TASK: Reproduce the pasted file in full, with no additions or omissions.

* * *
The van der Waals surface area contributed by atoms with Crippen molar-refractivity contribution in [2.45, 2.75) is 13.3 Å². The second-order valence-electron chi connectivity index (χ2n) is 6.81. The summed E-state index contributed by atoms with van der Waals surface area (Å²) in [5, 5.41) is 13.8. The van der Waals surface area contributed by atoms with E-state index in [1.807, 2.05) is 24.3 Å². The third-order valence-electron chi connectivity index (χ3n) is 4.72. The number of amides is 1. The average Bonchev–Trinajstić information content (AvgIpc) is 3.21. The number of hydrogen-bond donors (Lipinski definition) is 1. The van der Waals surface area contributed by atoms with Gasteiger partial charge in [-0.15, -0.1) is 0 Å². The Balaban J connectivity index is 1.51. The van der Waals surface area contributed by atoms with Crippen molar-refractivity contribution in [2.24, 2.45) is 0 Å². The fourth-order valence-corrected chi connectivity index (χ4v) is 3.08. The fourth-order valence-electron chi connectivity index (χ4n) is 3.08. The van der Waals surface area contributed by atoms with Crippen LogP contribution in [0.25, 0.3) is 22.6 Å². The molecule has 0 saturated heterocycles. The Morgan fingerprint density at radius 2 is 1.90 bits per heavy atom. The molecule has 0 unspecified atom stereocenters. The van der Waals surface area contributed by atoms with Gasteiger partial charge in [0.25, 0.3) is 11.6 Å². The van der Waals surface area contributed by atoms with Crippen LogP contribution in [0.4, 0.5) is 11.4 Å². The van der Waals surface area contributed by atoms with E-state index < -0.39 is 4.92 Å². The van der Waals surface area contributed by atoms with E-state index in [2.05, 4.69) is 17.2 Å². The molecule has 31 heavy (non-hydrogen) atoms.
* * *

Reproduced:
The van der Waals surface area contributed by atoms with Crippen molar-refractivity contribution in [2.45, 2.75) is 13.3 Å². The second-order valence-electron chi connectivity index (χ2n) is 6.81. The summed E-state index contributed by atoms with van der Waals surface area (Å²) in [5, 5.41) is 13.8. The van der Waals surface area contributed by atoms with E-state index in [1.807, 2.05) is 24.3 Å². The third-order valence-electron chi connectivity index (χ3n) is 4.72. The number of amides is 1. The average Bonchev–Trinajstić information content (AvgIpc) is 3.21. The number of hydrogen-bond donors (Lipinski definition) is 1. The van der Waals surface area contributed by atoms with Gasteiger partial charge in [-0.15, -0.1) is 0 Å². The Balaban J connectivity index is 1.51. The van der Waals surface area contributed by atoms with Crippen molar-refractivity contribution in [2.24, 2.45) is 0 Å². The fourth-order valence-corrected chi connectivity index (χ4v) is 3.08. The fourth-order valence-electron chi connectivity index (χ4n) is 3.08. The van der Waals surface area contributed by atoms with Crippen LogP contribution in [0.25, 0.3) is 22.6 Å². The molecule has 0 saturated heterocycles. The Morgan fingerprint density at radius 2 is 1.90 bits per heavy atom. The molecule has 0 unspecified atom stereocenters. The van der Waals surface area contributed by atoms with Gasteiger partial charge in [0.25, 0.3) is 11.6 Å². The van der Waals surface area contributed by atoms with Crippen LogP contribution in [0.4, 0.5) is 11.4 Å². The van der Waals surface area contributed by atoms with E-state index < -0.39 is 4.92 Å². The van der Waals surface area contributed by atoms with E-state index in [2.05, 4.69) is 17.2 Å². The molecule has 31 heavy (non-hydrogen) atoms.